Inspired by the blues and greys I hand dyed some more fabric and then used discharge paste to take off some of the colour. I placed the fabric onto batting and quilted along lines I had made. Once I had finished, the quilt seemed flat and I felt this urge to distort it so I took my scissors and cut along the lines and resewed it with red thread. This time I was pleased with the way the fabric changed shape.


From here I began to think about distortion and how to make ridges in the material, I tried pin tucks but these were too straight, although looking at them now I may play about with adding chording and changing the tension of the stitching. I like the thread that is left at the end of the lines.


I took small dyed pieces of fabric and sewed along small folds. But none of the experiments “worked” in that they didn’t give me the effect I was looking for. At the time it all felt a bit like groping in the dark, looking for something I couldn’t quite see.



I decided to dye some more fabric with grey and rust hues, this seems to have a soothing effect, an activity I always return too when nothing else is working. I used some of the fabric to do another small quilted sample using the cut up method to distort but the sample was too small, but again, looking at it now, I can see potential.  Hmmm…

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This lead to an idea about folding in order to sculpt the fabric. I folded a small piece of thin fabric but this didn’t seem to work.  Part of me wanted to go BIG, make a huge folded sculptural piece but I don’t have the space or the fabric but maybe this could happen in future.


I tried to ridge another piece but the fabric was too thin.

I watched some videos about smocking and took a piece of cotton and drew a grid and spent a couple of hours meticulously basting stitches over the intersection points finally pulling the threads to create a rouched effect. Again, this did not feel “right” and I felt somewhat disheartened.


By this time the studio was in total disarray, samples of stitching, dyed fabric, pins and wire covering every surface. It was a chaotic mess but the rain was pelting down and my usual escape of walking wasn’t an option. I picked up a thicker piece of fabric and began to iron a ridge, it felt right, I took it to the machine and sewed over the fold, it felt right, I carried on, it felt right. Was this a Goldilocks moment?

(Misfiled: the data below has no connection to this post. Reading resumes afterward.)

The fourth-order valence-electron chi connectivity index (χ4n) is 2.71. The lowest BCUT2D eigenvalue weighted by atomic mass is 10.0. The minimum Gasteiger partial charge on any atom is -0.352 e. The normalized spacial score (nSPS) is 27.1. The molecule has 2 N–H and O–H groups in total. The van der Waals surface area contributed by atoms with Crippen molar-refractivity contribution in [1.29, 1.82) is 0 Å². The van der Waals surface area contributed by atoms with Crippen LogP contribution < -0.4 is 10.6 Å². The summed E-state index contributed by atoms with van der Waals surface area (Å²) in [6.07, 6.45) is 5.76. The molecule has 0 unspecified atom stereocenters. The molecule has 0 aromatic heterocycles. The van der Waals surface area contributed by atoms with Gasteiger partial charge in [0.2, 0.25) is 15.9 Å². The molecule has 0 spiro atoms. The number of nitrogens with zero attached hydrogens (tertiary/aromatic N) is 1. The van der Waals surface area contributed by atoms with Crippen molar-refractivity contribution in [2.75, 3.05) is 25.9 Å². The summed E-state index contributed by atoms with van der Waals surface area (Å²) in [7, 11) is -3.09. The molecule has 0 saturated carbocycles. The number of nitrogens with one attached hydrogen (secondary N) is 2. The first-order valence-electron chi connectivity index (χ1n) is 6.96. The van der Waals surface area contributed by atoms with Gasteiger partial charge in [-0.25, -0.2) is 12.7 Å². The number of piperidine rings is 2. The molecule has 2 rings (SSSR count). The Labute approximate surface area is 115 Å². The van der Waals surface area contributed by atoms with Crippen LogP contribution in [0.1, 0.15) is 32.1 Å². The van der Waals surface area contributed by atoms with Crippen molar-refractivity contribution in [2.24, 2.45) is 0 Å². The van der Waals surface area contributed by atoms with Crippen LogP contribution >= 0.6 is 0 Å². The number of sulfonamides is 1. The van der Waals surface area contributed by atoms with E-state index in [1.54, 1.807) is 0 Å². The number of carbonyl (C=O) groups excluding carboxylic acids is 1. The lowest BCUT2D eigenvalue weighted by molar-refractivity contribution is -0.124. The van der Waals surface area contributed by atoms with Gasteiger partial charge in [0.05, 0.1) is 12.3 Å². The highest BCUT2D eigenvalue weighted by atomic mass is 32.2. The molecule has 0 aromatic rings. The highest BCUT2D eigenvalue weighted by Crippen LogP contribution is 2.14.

Ridging sample

I took some other samples and began to put them next to one another.

And suddenly things began “to work”.

Reflecting on the creative process it seems important that I continued through the unknown chaotic phase even when the ideas didn’t come out as expected. However, there was a point when I began to question what on earth I was doing. And it is interesting that when I look at the samples and experiments  I see other possibilities than when I first made them, so it is worthwhile getting distance from the work and not getting too hooked up on the thoughts & feelings directly afterwards.

This all reflects a difficult month personally, however, I’m pleased to note, as the saying goes, everything changes and eventually things do come to some sort of resolution if I allow myself to experience difficult emotions and trust that my inner artist has a plan.

I Got Lost Here Too by Jane Pugh

In the middle of IKEA, in the children’s section, I found this note, and felt that it was worthy of attention.

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At this point I returned to the embroidery to examine more details from it, and felt that as I tried to research these elements, I was becoming lost too, like the child in the store.

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It was about then that the power of the Cockatrice and it’s fatal gaze brought to my mind the parlous state of the world at present, and of one character who might benefit from it’s attention.

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But as I mentioned before, I have continued to scrutinize elements from the embroidery, turning my attention to, first of all,

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and then,

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I have noticed the reoccurrence of headgear references running through my research and I have referred to this in my very short animation. It was inspired by the tulip in the young woman’s hand as well as by my four-year old great-neice who is astounding all her family and friends against all the odds.